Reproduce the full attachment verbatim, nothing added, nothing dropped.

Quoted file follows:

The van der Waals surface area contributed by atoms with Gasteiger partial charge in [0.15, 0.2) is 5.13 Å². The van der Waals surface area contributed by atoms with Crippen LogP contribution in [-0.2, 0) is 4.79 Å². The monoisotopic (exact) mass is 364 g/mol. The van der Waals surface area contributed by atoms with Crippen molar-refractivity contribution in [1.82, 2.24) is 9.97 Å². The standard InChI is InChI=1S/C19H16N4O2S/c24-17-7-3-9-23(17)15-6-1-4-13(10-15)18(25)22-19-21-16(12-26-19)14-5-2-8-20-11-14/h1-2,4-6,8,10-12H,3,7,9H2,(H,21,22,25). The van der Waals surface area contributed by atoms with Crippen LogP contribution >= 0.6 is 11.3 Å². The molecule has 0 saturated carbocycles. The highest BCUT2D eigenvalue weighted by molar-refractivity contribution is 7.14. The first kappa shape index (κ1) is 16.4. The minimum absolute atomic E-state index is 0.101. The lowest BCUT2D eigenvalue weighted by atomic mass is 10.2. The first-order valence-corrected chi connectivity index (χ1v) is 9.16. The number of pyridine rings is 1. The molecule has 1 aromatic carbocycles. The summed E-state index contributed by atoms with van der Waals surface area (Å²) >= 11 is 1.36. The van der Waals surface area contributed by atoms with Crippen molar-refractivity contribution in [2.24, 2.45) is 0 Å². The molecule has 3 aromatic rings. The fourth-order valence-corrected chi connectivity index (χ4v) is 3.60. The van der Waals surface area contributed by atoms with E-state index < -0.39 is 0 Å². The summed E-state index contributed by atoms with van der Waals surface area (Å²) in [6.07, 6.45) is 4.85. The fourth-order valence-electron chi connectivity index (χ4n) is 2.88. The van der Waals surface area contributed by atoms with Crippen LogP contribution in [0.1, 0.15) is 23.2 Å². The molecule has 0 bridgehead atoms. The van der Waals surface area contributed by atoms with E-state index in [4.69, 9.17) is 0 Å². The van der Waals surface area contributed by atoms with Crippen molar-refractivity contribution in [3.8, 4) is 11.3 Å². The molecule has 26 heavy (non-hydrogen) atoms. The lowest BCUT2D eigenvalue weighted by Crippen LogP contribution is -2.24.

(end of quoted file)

The van der Waals surface area contributed by atoms with Gasteiger partial charge in [0.15, 0.2) is 5.13 Å². The van der Waals surface area contributed by atoms with Crippen LogP contribution in [-0.2, 0) is 4.79 Å². The monoisotopic (exact) mass is 364 g/mol. The van der Waals surface area contributed by atoms with Crippen molar-refractivity contribution in [1.82, 2.24) is 9.97 Å². The standard InChI is InChI=1S/C19H16N4O2S/c24-17-7-3-9-23(17)15-6-1-4-13(10-15)18(25)22-19-21-16(12-26-19)14-5-2-8-20-11-14/h1-2,4-6,8,10-12H,3,7,9H2,(H,21,22,25). The van der Waals surface area contributed by atoms with Crippen LogP contribution >= 0.6 is 11.3 Å². The molecule has 0 saturated carbocycles. The highest BCUT2D eigenvalue weighted by molar-refractivity contribution is 7.14. The first kappa shape index (κ1) is 16.4. The minimum absolute atomic E-state index is 0.101. The lowest BCUT2D eigenvalue weighted by atomic mass is 10.2. The first-order valence-corrected chi connectivity index (χ1v) is 9.16. The number of pyridine rings is 1. The molecule has 1 aromatic carbocycles. The summed E-state index contributed by atoms with van der Waals surface area (Å²) >= 11 is 1.36. The van der Waals surface area contributed by atoms with Crippen molar-refractivity contribution in [2.24, 2.45) is 0 Å². The molecule has 3 aromatic rings. The fourth-order valence-corrected chi connectivity index (χ4v) is 3.60. The van der Waals surface area contributed by atoms with E-state index < -0.39 is 0 Å². The summed E-state index contributed by atoms with van der Waals surface area (Å²) in [6.07, 6.45) is 4.85. The fourth-order valence-electron chi connectivity index (χ4n) is 2.88. The van der Waals surface area contributed by atoms with Crippen LogP contribution in [0.1, 0.15) is 23.2 Å². The molecule has 0 bridgehead atoms. The van der Waals surface area contributed by atoms with E-state index in [4.69, 9.17) is 0 Å². The van der Waals surface area contributed by atoms with Crippen molar-refractivity contribution in [3.8, 4) is 11.3 Å². The molecule has 26 heavy (non-hydrogen) atoms. The lowest BCUT2D eigenvalue weighted by Crippen LogP contribution is -2.24.